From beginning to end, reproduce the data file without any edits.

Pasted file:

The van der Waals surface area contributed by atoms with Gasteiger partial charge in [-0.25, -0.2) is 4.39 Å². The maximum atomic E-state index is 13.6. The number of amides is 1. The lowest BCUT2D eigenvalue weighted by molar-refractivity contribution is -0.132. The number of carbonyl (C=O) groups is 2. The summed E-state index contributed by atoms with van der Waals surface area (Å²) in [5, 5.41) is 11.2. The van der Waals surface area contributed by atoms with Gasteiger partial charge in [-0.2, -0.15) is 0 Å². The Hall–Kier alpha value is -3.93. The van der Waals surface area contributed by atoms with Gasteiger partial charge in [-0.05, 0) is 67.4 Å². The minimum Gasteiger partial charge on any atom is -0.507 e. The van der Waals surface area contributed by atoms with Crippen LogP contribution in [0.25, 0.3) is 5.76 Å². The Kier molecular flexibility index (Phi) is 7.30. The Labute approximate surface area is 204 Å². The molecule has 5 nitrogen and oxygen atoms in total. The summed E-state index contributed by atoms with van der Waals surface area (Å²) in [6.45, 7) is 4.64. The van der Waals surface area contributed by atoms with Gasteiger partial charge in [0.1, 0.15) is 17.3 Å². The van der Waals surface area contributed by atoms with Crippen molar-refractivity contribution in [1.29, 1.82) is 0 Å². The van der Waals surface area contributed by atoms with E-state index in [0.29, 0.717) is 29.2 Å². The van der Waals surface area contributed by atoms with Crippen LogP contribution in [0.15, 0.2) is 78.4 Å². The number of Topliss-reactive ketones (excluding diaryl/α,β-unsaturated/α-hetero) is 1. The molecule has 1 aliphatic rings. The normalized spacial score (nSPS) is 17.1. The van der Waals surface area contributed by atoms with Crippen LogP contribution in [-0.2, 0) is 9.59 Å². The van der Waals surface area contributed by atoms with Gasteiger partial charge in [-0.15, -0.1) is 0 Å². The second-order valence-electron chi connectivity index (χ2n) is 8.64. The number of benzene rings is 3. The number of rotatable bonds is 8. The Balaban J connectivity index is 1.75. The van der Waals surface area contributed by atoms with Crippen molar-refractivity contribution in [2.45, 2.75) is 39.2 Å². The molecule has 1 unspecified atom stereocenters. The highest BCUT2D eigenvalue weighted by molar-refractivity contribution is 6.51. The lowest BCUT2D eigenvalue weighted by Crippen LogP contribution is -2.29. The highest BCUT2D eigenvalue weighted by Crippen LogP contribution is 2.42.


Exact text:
The van der Waals surface area contributed by atoms with Gasteiger partial charge in [-0.25, -0.2) is 4.39 Å². The maximum atomic E-state index is 13.6. The number of amides is 1. The lowest BCUT2D eigenvalue weighted by molar-refractivity contribution is -0.132. The number of carbonyl (C=O) groups is 2. The summed E-state index contributed by atoms with van der Waals surface area (Å²) in [5, 5.41) is 11.2. The van der Waals surface area contributed by atoms with Gasteiger partial charge in [-0.2, -0.15) is 0 Å². The Hall–Kier alpha value is -3.93. The van der Waals surface area contributed by atoms with Gasteiger partial charge in [-0.05, 0) is 67.4 Å². The minimum Gasteiger partial charge on any atom is -0.507 e. The van der Waals surface area contributed by atoms with Crippen LogP contribution in [0.25, 0.3) is 5.76 Å². The Kier molecular flexibility index (Phi) is 7.30. The Labute approximate surface area is 204 Å². The molecule has 5 nitrogen and oxygen atoms in total. The summed E-state index contributed by atoms with van der Waals surface area (Å²) in [6.45, 7) is 4.64. The van der Waals surface area contributed by atoms with Gasteiger partial charge in [0.1, 0.15) is 17.3 Å². The van der Waals surface area contributed by atoms with Crippen molar-refractivity contribution in [1.29, 1.82) is 0 Å². The van der Waals surface area contributed by atoms with E-state index in [0.29, 0.717) is 29.2 Å². The van der Waals surface area contributed by atoms with Crippen LogP contribution in [0.15, 0.2) is 78.4 Å². The number of Topliss-reactive ketones (excluding diaryl/α,β-unsaturated/α-hetero) is 1. The molecule has 1 aliphatic rings. The normalized spacial score (nSPS) is 17.1. The van der Waals surface area contributed by atoms with Crippen LogP contribution in [-0.2, 0) is 9.59 Å². The van der Waals surface area contributed by atoms with Gasteiger partial charge in [-0.15, -0.1) is 0 Å². The second-order valence-electron chi connectivity index (χ2n) is 8.64. The number of benzene rings is 3. The number of rotatable bonds is 8. The Balaban J connectivity index is 1.75. The van der Waals surface area contributed by atoms with Crippen molar-refractivity contribution in [2.45, 2.75) is 39.2 Å². The molecule has 1 unspecified atom stereocenters. The highest BCUT2D eigenvalue weighted by molar-refractivity contribution is 6.51. The lowest BCUT2D eigenvalue weighted by Crippen LogP contribution is -2.29. The highest BCUT2D eigenvalue weighted by Crippen LogP contribution is 2.42.